Like humans, too much downtime combined with too many calories can result in some extra pounds. However, unlike humans, just a few pounds can be dangerous to our furry friends. Pet obesity is a big problem, affecting 53% of adult dogs and 55% of cats in the United States, according to the Association for Pet Obesity Prevention.
Is my pet suffering from pet obesity?
Depending on a lot of factors, it can be difficult to assess if your pet is truly overweight. Make an appointment with your family veterinarian to be sure. According to the Association for Pet Obesity Prevention, 22% of dog owners and 15% of cat owners said their pet’s weight was normal when it was actually overweight or obese.
At the Houston SPCA, our veterinarians BCS score all of our incoming pets. This stands for Body Condition Score, and as Dr. DeChant tells every Texas A&M veterinary student that visits us for their shelter medicine rotation, you cannot accurately score a pet’s body condition without laying hands on them.
Dr. Westbrook goes into more detail on the FOX 26 and Houston SPCA Pet Pawcast below!
However, if you’d like to assess your pet’s body condition at home first, here are some things to look for that could indicate your pet is overweight:
- You cannot easily feel their ribs and spine. There is excess fat covering these areas.
- Their waist is not prominent when viewed from above.
- An abdominal tuck (waist tucked up when viewed from the side) may still be seen, but it is not prominent.
Signs of more severe pet obesity include:
- A heavy layer of fat covers the ribs. The ribs may be felt with significant pressure, or not at all.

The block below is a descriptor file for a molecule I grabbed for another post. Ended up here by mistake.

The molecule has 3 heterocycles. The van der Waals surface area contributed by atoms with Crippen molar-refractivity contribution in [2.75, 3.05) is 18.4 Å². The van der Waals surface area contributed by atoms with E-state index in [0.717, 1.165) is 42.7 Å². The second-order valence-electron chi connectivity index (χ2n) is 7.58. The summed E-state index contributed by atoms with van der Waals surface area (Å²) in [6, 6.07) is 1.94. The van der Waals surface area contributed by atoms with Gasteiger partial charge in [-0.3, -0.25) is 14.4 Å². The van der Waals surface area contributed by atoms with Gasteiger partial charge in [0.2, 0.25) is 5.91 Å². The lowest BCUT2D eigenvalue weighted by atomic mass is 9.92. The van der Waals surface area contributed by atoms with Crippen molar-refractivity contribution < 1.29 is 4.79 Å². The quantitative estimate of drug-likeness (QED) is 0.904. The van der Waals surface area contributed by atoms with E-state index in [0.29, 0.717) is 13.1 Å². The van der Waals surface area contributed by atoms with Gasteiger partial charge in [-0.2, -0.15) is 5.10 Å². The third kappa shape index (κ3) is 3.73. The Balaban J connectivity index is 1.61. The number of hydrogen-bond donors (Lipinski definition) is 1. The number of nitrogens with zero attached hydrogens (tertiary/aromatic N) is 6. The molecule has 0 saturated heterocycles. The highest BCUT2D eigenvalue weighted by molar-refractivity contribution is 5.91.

- No waist or abdominal tuck can be seen.
- Fat deposits on the neck, back, and base of tail.
- Abdomen may be distended.
An ideal weight can be noticed from the following:
- An obvious waist and abdominal tuck.
- Minimal fat covering ribs.
- Ribs can be easily felt under the skin.
My pet needs to lose weight. Now what?
So you’ve realized that although your pet looks mostly normal, they’re a little above the ideal body condition. Tackle pet obesity by taking a look at the tips below.
You don’t need to formulate a special diet just yet. First, take a look at the serving sizes on the back of your pet food bag. If you haven’t already, start measuring your pet’s food at every meal. You can form an accurate picture of their calorie intake this way.
Train your pet to eat all of their food when the bowl goes down. Discourage free feeding.
If you have any questions about how much you should reduce your pet’s food intake, consult your family veterinarian.
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You knew it was coming! Exercise comes next on the list. A sedentary pet taking in slightly more calories than needed is a recipe for pet obesity. If your beloved pet is a couch potato, it’s time to grab that leash.
Start with a daily walk around the block with your dog and build up on time and distance. Don’t throw them into a heavy exercise routine right away. Depending on their breed, they may be able to accompany you on a jog when they’re ready. If they like other animals, a trip to the dog park for some playtime can also serve as some exercise.
Cats can be encouraged to move more by placing their food around the house so they need to “hunt”. Call them to follow you when you walk to a different room. Break out the cat teaser toys and set aside some playtime each day.
Houston SPCA is grateful to you for caring deeply about your pet and their health! With these tips and advice, you’ll be able to get them on the right track to a long and happy life.
To report animal cruelty, call 713-869-SPCA (7722) or file a report online.